With Donald Trump in the White House and rumors of widespread law enforcement raids percolating throughout her heavily immigrant community in North Austin, Irma Perez said she decided to help pay off her brother’s unpaid tickets to help him avoid any trouble.
It would lead to her own family’s undoing.
On Friday, Perez got a call from a neighbor with disastrous news: Her husband — not her brother — got picked up by Immigration and Customs Enforcement after dropping off their three daughters at school in Pflugerville.
What began as an apparent case of mistaken identity soon mushroomed into a full-blown family crisis. Their dreams of opening a food truck in North Austin were dashed, and the family abandoned their home because it was now on ICE’s radar. On Monday, their girls, all U.S. citizens, were on their way to an immigrant detention facility in Pearsall, 150 miles from Austin, to see their father.
Miguel Angel Torres, who has lived in Austin for 14 years as an undocumented immigrant, worked as a cook at an Austin restaurant. Perez, his wife, is also undocumented, and so is her brother, Jose Manuel Perez.
Torres was one of an undetermined number of people detained in Texas in the past few days as part of national ICE operations that sent panic through immigrant communities. In a written statement released to reporters Monday, Homeland Security Secretary John F. Kelly said that ICE, in “targeted” operations last week, detained more than 680 individuals nationwide, 75 percent of whom had criminal records, including homicide and sexual abuse.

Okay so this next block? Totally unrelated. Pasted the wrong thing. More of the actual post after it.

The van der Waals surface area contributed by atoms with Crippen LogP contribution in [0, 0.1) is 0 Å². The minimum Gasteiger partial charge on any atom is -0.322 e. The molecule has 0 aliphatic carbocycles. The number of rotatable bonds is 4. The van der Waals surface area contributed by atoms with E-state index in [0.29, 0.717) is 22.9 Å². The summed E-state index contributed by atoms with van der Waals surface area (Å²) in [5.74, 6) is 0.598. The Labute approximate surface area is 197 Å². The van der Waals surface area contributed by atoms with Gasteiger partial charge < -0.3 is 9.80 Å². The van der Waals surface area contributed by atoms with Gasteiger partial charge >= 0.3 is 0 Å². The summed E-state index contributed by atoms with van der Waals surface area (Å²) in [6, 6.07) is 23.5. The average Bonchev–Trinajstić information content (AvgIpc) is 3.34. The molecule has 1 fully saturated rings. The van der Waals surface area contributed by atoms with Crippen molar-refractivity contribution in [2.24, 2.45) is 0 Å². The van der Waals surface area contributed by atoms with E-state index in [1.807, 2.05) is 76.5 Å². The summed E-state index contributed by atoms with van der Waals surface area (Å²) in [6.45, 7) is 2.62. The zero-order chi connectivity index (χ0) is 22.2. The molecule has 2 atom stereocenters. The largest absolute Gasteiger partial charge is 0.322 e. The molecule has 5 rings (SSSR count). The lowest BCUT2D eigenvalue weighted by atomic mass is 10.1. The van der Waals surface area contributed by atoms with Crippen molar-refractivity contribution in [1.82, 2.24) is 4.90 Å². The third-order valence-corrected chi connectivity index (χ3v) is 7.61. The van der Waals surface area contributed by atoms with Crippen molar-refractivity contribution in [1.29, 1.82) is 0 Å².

“These operations targeted public safety threats, such as convicted criminal aliens and gang members, as well as those who have violated our immigration laws, including those who illegally re-entered the country after being removed and immigration fugitives ordered removed by federal immigration judges,” Kelly said in the statement.
Torres’s family wasn’t expecting him to get caught up in the mix.
“[My husband] is a person who’s never done anything wrong and who complies with the law,” Perez said in her native Spanish. “We don’t know why they detained him. He was driving his own car, not my brother’s. He has nothing to do with my brother.”
On Friday morning, she said ICE officers wearing civilian clothes and driving an unmarked van detained Torres. She said he was on his way to deliver a box of Valentine’s Day chocolates to their youngest daughter when he was stopped by agents who asked if he was Jose Manuel Perez — her brother.
When he said he wasn’t, Irma Perez said, they forced him out of his car anyway and said, “Well, we’re detaining you.”
She says that four days before her husband was detained, she provided her own address instead of her brother’s when submitting payment for her brother’s tickets in Manor, a town just northeast of Austin.
Lawyers working on her case believe ICE officers waited outside the family’s home thinking Torres was Irma Perez’s brother, who she said had been previously deported.
The Tribune reached out to ICE about the Torres case, and the agency said it was still working on that request as of late Monday afternoon.
The ICE field office in San Antonio, which includes Austin, said Monday the agency detained 51 foreign nationals, 23 with criminal convictions, in the Austin area last week. The Mexican Consulate in Austin reported 44 Mexican citizens were picked up on Thursday and Friday in the Texas capital — a number that included a few whom Consul General Carlos Gonzalez Gutierrez said happened to be “in the wrong place at the wrong time.”